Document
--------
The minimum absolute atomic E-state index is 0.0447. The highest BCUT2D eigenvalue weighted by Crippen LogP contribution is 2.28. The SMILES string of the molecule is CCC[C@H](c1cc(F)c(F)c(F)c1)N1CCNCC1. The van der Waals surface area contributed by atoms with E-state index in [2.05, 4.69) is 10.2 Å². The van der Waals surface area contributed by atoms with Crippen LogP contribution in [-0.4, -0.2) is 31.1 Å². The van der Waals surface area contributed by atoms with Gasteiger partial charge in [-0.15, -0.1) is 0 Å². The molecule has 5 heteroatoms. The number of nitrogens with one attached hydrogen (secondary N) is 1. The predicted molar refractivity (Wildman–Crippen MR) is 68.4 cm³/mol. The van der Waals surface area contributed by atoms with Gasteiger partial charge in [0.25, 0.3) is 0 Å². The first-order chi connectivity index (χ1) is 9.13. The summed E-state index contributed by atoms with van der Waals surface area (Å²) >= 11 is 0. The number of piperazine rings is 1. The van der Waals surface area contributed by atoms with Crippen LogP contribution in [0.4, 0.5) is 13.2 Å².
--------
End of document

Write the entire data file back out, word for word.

The minimum absolute atomic E-state index is 0.0447. The highest BCUT2D eigenvalue weighted by Crippen LogP contribution is 2.28. The SMILES string of the molecule is CCC[C@H](c1cc(F)c(F)c(F)c1)N1CCNCC1. The van der Waals surface area contributed by atoms with E-state index in [2.05, 4.69) is 10.2 Å². The van der Waals surface area contributed by atoms with Crippen LogP contribution in [-0.4, -0.2) is 31.1 Å². The van der Waals surface area contributed by atoms with Gasteiger partial charge in [-0.15, -0.1) is 0 Å². The molecule has 5 heteroatoms. The number of nitrogens with one attached hydrogen (secondary N) is 1. The predicted molar refractivity (Wildman–Crippen MR) is 68.4 cm³/mol. The van der Waals surface area contributed by atoms with Gasteiger partial charge in [0.25, 0.3) is 0 Å². The first-order chi connectivity index (χ1) is 9.13. The summed E-state index contributed by atoms with van der Waals surface area (Å²) >= 11 is 0. The number of piperazine rings is 1. The van der Waals surface area contributed by atoms with Crippen LogP contribution in [0.4, 0.5) is 13.2 Å².